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I hunt big game with Rifles, and recently have started using handguns. For right now, the only big game that I have hunted is whitetail deer and wild hogs.

On whitetails, I place the cross-hairs either half-way down right behind the shoulder, or in the middle of the neck. The neck shots drop the animals in their tracks. The behind-the-shoulder shots cause them to run up to about 100 yards and then they drop.

Where do you place your shots?

Zachary
 

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Well Zach, when a neck shot is done right it's about as good as it gets. However there is fine line between a neck shot and a throat shot! You don't have to miss the spine by much to rip a throat out and you will have your hands full locating that animal. I have been on the track of more then one deer and antelope which could be heard gurgling in the distance. What a sickening sound with little chance of ever catching up with the escaping animal.

The lung shots usually kill really consistant and will fold them up in a 100 yards or less. The margin for shot placement error is high and animals shot into the lungs with an exit wound will sometimes spray blood out their sides when they breath and run. This makes the tracking job easy.

I personally shoot the front shoulders out, the loss of meat is insignificant to me. I would always rather lose 5-10 pounds of meat then the whole carcass to the coyotes or hyenas.

My prefrence is to brain an animal I intend to eat. I have dual crosshairs on my scope one is set for a 100 yard zero and the standard crosshair is set for 3" high at 100 yards. With the upper Crosshair on my rifle I can hit a coin at 100 yards with no holdover so meat hunting or in Africa "culling" is easy. Within a 100 yards an animal hit behind the eye is dead in it's tracks and never takes a step with no wasted meat.

If I'm hunting for trophies then the lungs or shoulders are going to be hit and I don't have the same concern over the loss of a little shoulder meat. If meat hunting is a very strong concern then remember to use heavy bullets with velocities as low as possible to get you the range you need. I know some guys are using 7mm mags in PA where they are shooting 150 yards or less. At that velocity it will hit the animal like a handgrenade! That is definately the wrong tool for the job! A slow 180 grain bullet from a 308 or 200 grain bullet from a 30/06 would do much less meat damage. The old 30/30 with it's 170 grain bullets at 2200fps was and is an excellent bush rifle for eastern deer hunting.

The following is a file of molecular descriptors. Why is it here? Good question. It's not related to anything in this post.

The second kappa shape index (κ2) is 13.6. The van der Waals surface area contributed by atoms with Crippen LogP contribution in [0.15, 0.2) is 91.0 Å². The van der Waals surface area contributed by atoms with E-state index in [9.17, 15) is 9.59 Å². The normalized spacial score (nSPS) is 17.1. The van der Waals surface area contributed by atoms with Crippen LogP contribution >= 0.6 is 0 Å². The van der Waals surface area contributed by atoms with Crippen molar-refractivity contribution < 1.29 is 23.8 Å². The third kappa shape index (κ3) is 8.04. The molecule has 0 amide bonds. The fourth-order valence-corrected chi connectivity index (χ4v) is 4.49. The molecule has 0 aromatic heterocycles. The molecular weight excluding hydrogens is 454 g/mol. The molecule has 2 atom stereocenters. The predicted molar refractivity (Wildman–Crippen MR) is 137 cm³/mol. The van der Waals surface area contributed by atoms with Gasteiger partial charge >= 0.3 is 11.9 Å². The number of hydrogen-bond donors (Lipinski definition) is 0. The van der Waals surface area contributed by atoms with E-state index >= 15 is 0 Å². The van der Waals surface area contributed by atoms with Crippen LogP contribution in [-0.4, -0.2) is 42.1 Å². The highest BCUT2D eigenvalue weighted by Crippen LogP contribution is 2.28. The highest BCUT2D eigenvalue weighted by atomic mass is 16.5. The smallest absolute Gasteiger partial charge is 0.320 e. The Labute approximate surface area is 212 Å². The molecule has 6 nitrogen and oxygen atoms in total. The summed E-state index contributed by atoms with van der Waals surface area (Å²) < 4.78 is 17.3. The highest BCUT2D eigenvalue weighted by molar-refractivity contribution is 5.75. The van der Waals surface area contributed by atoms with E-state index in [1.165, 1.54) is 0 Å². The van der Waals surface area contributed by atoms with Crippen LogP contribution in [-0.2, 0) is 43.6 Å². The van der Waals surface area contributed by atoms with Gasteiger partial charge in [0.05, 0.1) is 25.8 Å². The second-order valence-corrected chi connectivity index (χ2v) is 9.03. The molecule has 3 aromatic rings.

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Discussion Starter #3
I never really thought about an animal "gurgling" from a bad neck shot. Fortunately I have never had that problem, but I'm sure that next time I will think twice about it.

Zachary
 

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For moose, the area just below the Hump works well (spine, lungs, heart). There are no normal calibers that will absolutely guarantee a busted shoulder, and I don't go there. I have used neck shots on other animals, but generally, it's not my first choice.
Butt shots, in my opinion, on moose (and other animals as well) are a NO GO. No caliber normally used can penetrate that far reliably, that includes most, probably all, of the magnums. Sure, it can be done, but chances are real good it won't work. Only way I'd try it, is if I was chasing down wounded game.
 

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I too was a firm believer of the neck shot when I was young and living in ND. After moving to Montana where the season runs two months I saw deer every fall with the lower jaws swinging in the breezes. Not a pleasant thing to view. Aim for the lung/heart area, you will be better served.
 

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I shoot at the spot the will put my bullet into the "far" shoulder. That may be through the "near" shoulder, or in front, or behind it.

Hud
 
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